Ex-KKK leader David Duke plans to run for US Senate
search

Ex-KKK leader David Duke plans to run for US Senate

Republican Party of Louisiana chairman denounces candidacy, calling him ‘a convicted felon and a hate-filled fraud’

David Duke (CNN screenshot)
David Duke (CNN screenshot)

BATON ROUGE, La. (AP) — Former Ku Klux Klan leader David Duke announced Friday on his website that he plans to run for US Senate in Louisiana.

“I’m proud to announce my candidacy for the United States Senate,” Duke said in a video. “I believe in equal rights for all and respect for all Americans. However, what makes me different is I also demand respect for the rights and heritage of European Americans.”

Duke’s announcement came as the state is grappling with deep racial tensions after the shooting death of a black man by white police officers and the killing of three law enforcement officers by a black man. It also came one day after Donald Trump accepted the GOP nomination for president.

Duke said in the video, “I’m overjoyed to see Donald Trump and most Americans embrace most of the issues that I’ve championed for years. My slogan remains America first.”

A registered Republican, Duke would be seeking an open seat vacated by Republican David Vitter.

Nearly two dozen candidates have signed up for the Senate race. The seat is open because Vitter decided not to run for re-election on the Nov. 8 ballot.

Duke has not yet filed the official paperwork to run. Louisiana’s candidate qualifying period ends Friday afternoon.

Roger Villere, chairman of the Republican Party of Louisiana, denounced Duke’s candidacy in a statement.

“The Republican Party opposes, in the strongest possible terms, David Duke’s candidacy for any public office. David Duke is a convicted felon and a hate-filled fraud who does not embody the values of the Republican Party,” Villere said Friday.

The white supremacist Duke is a former state representative who represented suburban New Orleans for one term more than two decades ago and was an unsuccessful candidate for Congress. His failed bid for governor in the 1991 race against former Gov. Edwin Edwards — who was later convicted of corruption — was one of Louisiana’s most high-profile elections, with Duke opponents proudly showing bumper stickers supporting Edwards that read “Vote for the crook. It’s important.”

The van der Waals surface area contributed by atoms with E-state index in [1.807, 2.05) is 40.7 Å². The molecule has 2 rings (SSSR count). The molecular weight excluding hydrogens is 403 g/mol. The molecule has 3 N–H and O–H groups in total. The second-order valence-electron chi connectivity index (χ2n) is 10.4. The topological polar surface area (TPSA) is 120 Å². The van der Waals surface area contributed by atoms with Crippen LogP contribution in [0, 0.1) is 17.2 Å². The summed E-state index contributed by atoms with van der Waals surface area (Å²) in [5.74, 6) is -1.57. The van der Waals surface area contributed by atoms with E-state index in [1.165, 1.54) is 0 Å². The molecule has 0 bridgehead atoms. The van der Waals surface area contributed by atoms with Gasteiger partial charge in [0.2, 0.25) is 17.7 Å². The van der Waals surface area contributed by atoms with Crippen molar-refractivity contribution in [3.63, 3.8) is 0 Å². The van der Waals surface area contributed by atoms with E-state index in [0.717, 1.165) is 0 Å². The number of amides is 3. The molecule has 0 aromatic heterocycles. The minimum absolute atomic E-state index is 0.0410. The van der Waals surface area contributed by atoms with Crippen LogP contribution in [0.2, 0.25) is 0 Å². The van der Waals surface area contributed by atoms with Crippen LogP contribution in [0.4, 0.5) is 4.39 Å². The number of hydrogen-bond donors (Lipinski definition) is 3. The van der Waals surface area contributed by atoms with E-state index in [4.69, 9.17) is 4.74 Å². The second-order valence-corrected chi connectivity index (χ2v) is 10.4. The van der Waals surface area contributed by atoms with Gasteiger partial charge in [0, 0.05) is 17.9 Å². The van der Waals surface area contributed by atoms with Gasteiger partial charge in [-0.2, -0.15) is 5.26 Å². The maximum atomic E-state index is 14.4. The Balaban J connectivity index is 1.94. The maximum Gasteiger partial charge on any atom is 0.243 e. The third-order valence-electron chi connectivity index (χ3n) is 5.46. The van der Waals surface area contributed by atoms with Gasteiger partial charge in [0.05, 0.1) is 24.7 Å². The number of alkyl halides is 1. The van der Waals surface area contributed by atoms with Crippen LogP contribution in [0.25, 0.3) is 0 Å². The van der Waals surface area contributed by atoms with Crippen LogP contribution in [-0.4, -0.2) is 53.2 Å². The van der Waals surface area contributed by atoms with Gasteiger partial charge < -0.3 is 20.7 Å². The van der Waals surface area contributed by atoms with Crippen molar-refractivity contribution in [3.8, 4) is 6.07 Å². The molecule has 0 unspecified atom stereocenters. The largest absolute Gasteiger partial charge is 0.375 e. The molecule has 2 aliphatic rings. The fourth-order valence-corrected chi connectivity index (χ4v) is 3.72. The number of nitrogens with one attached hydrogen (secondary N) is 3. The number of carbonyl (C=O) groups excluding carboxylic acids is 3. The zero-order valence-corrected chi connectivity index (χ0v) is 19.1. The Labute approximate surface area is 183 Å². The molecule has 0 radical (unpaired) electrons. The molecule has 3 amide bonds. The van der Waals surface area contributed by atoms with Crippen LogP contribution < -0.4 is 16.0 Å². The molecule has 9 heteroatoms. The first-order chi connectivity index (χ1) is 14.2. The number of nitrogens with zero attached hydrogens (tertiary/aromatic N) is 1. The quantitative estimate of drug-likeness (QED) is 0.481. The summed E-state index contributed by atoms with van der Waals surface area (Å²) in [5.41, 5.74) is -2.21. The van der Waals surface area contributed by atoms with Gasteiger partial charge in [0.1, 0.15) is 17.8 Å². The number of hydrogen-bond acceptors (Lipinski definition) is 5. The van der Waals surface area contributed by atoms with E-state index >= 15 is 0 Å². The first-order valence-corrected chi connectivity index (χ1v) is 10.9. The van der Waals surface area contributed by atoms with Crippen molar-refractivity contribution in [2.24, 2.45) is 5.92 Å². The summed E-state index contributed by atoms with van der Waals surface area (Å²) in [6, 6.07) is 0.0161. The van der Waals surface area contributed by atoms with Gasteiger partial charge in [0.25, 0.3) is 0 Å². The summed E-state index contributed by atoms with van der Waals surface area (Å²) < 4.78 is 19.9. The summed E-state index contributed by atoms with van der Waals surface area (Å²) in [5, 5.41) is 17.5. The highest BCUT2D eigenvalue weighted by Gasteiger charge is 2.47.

In a posting on his website, Duke said he’d been “urged by enormous numbers of people” in his district to run for United States Congress.

“With the country coming apart at the seams and no one willing to really speak the truth about what is happening, the majority population in this country needs someone who will actually give voice to their interests in the face of an increasingly violent hatefest launched by the media and political establishment against them,” Duke’s website says.

Duke is a convicted felon, pleading guilty in 2002 to bilking his supporters and cheating on his taxes. He spent a year in federal prison, but later denied any wrongdoing.

Join us!
A message from the Editor of Times of Israel
David Horovitz

The Times of Israel covers one of the most complicated, and contentious, parts of the world. Determined to keep readers fully informed and enable them to form and flesh out their own opinions, The Times of Israel has gradually established itself as the leading source of independent and fair-minded journalism on Israel, the region and the Jewish world.

We've achieved this by investing ever-greater resources in our journalism while keeping all of the content on our site free.

Unlike many other news sites, we have not put up a paywall. But we would like to invite readers who can afford to do so, and for whom The Times of Israel has become important, to help support our journalism by joining The Times of Israel Community. Join now and for as little as $6 a month you can both help ensure our ongoing investment in quality journalism, and enjoy special status and benefits as a Times of Israel Community member.

Become a member of The Times of Israel Community
read more:
comments